Creative non-fiction / July 2011 (Issue 14)

The Beautiful Branca

by Michal Slaby

The beautiful Branca was the first child born to Sir Lima. The first of ten. I'm sure she was and remains his pride and joy. I wouldn't know. I've never met the man. Or Branca. Everything I know about her and her family comes from the boy who lived down the street from them. The boy who grew up to be a priest. A professor. The boy who to this day at the sheer mention of the name Branca leans back his head, inserts hand into shirt and begins violently pumping the fabric as if pistons were about to explode through his chest. I wish he wouldn't do it. If he tears a hole in his shirt I won't buy him a new one. His tastes are too expensive. That's his Hong Kong upbringing. His vow of poverty hasn't done much to squash it.

Branca lives in California now with her husband. Her old torch-bearer, Fr. Rebelo, lives outside Boston. I'm not sure when they last saw each other but it couldn't have been long ago. Rebelo does weddings for the family. He just did one for Lima child number ten. I don't remember any of their names. In fact, old Sir Lima announced at that wedding that henceforth a Lima marriage would not be valid unless performed by Rebelo. That's one of those chummy deals that's kept Hong Kong in business through the ages.

I've never been to Hong Kong. I was in Macao once. I lost 25,000 dollars at the casino. I won it back later in Vegas but while I was in Macao and out of money I went for a walk. To clear my head. To get away from the tables. To my great amusement I stumbled upon a street named after Sir Lima. The street ran right into another street named Rebelo. There was a bank on the corner.

The bank on the corner of Lima and Rebelo was a big bank. It had a glass tower reaching up into the heavens like every other building in the area. It was an old bank. Its first two floors were refreshingly free of the massive luxury watch billboards and perfume ads that littered the eye in every direction. The walls were made of stone. Walking further I realized it was just a facade. But the wall that ran perpendicular to Lima and Rebelo had a gallery on the second floor. It was the one old thing of substance I could see. The one part of the old building you could actually stand on. For a second I imagined myself in 19th century China as if I were a young Rebelo in love with a young Lima whose father owned the bank and whom I was dangerously wooing from the street with a bouquet of flowers. The world was beautiful and full of hope. Until the garbage truck honked for me to get out of the way.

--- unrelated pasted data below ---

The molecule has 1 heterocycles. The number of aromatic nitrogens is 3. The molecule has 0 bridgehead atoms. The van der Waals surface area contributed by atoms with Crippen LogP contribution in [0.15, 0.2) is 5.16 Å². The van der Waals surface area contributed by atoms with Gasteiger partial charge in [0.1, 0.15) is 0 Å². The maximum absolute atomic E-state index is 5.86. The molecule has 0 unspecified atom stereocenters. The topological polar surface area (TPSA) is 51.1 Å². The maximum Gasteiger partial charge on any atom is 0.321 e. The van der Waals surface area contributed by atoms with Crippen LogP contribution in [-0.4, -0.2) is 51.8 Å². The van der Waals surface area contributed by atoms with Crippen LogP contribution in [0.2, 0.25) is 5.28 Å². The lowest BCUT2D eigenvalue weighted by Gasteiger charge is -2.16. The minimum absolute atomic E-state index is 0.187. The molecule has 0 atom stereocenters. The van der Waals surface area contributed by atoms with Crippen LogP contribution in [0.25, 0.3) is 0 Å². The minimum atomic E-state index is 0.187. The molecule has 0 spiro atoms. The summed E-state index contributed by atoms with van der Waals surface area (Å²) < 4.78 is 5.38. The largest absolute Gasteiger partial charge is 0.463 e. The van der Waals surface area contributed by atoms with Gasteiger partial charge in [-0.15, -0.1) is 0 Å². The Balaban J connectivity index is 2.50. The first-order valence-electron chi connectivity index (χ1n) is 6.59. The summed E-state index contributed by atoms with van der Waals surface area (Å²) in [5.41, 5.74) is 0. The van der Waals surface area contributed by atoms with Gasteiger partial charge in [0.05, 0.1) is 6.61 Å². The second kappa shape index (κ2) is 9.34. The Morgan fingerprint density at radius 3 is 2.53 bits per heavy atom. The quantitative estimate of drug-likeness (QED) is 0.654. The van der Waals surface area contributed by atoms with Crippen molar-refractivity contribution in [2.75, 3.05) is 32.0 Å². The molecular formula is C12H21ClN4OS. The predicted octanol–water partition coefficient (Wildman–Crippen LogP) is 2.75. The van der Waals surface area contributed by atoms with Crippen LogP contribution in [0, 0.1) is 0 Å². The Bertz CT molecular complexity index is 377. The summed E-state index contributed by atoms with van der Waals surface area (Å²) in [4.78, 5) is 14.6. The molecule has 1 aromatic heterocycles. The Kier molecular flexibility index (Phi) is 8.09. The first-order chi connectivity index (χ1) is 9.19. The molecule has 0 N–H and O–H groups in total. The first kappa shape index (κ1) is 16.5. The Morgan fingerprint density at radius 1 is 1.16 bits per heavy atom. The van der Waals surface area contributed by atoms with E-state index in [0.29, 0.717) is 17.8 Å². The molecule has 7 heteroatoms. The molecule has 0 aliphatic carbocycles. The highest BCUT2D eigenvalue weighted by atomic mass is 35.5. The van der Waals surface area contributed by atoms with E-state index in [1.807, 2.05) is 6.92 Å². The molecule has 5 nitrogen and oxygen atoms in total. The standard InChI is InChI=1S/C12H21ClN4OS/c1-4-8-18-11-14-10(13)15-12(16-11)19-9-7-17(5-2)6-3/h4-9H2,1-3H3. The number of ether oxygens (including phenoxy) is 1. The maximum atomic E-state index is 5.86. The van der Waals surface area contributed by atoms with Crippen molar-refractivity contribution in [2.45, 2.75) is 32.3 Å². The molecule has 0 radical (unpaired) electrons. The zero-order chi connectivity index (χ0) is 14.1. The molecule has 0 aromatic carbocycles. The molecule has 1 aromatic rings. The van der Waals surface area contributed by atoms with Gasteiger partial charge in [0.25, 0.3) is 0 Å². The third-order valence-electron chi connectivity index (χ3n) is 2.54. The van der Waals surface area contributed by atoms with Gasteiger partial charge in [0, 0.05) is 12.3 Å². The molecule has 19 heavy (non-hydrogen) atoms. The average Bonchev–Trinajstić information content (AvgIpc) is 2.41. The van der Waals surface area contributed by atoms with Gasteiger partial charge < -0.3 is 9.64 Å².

China is full of noise these days. People everywhere. Doing everything. Anything they can to make it. I know there's a cost to the churning. Families split apart. Like the Limas. Ten kids all over the world. San Jose. New York. Vancouver. London. Paris. Tokyo. All born in Hong Kong. If the rich can't keep it together what hope is there for the poor. I've seen the peasant families on TV. Parents who see their children once a year. Until the kids run away from their grandparents and find work in a bar somewhere.

What's going on in China is nothing new. The world has always been a machine. A giant pendulum clock. Time ticks. Fortunes rise on one side. Fall on the other. People at the bottom get crushed. China's just bigger. More obvious.

I want to meet the beautiful Branca someday. In Hong Kong. On the hill. With a view of the harbor. I’m sure she's just as charming as Rebelo himself. Chinese face. Portuguese name. British accent. Living symbol of a land in flux.

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